Fraunhofer FFB and BST launch project for quality assurance in battery cell production

BST GmbH is bringing a camera system, a laser marker and reading units into the Fraunhofer FFB's coating and drying facility.

Münster/Bielefeld: Together with one of the leading providers of quality assurance systems, BST GmbH, a wholly owned subsidiary of elexis AG, the Fraunhofer Research Unit Battery Cell Manufacturing FFB is now carrying out the project "Inline Quality Assurance in Battery Cell Manufacturing (InQuBator)". The goal: the position-accurate recording of quality data during the drying and coating process of electrode production. This procedure enables continuous traceability of relevant quality parameters of the electrode in the web-like coating process. The Fraunhofer FFB uses this data for the development of a digital twin of the battery cell.

For this purpose, BST GmbH is bringing a camera system, a laser marker and reading units into the Fraunhofer FFB's coating and drying facility. This system is designed to detect any defects in the coated foil of the electrode. This makes it possible to trace the foil sections that can be assigned to a specific battery cell. In addition, the data generated in the process is linked with relevant data from the mixing process and other data sources of the coater and assigned to the respective foil section. The measurement results are used by BST to further develop its quality assurance system and make a significant contribution to the development of the Fraunhofer FFB's Digital Battery Cell Twin.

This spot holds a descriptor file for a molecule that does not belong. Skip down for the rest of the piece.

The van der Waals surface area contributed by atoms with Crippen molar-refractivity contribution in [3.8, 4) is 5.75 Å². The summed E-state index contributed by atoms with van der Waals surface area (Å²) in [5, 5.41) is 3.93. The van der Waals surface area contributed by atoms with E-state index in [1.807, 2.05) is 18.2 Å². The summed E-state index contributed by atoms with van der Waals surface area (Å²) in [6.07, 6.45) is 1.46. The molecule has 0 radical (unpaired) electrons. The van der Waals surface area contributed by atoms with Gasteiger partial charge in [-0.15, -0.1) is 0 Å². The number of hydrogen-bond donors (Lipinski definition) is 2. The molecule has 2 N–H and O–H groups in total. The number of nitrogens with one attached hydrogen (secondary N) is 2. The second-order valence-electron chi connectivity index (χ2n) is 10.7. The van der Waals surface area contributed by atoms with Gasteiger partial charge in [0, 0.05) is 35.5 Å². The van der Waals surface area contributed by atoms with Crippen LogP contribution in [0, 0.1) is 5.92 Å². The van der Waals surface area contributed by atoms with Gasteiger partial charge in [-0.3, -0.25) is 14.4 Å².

CEO Dr. Rolf Merte explains: "Through the cooperation with the highly respected Fraunhofer FFB, we are at the epicentre of a rapid market development: the battery market. Advancing research and development, creating references and unique selling points, and developing production solutions are the goals we are now tackling together. 'InQuBator' is a unique project from which both partners will benefit."

In the 'InQuBator' project, application-oriented production solutions and defect detections are thus being developed on the coated film and for higher-level traceability. In the course of this further development, Fraunhofer FFB is making its production facilities available for scaling trials so that the system can be validated in production operation. In this way, the production solution enables the cause-and-effect relationships in the process to be traced with cellular accuracy. In addition, the position-accurate marking paves the way for future adaptive process control for subsequent process steps.

Professor Jens Tübke, Managing Director of Fraunhofer FFB, adds: "With BST GmbH, we have gained a valuable project partner who will support us in being able to optimise product quality at an early stage of battery cell production. The knowledge gained will be very valuable for the construction of our further production facilities - digital and analogue."

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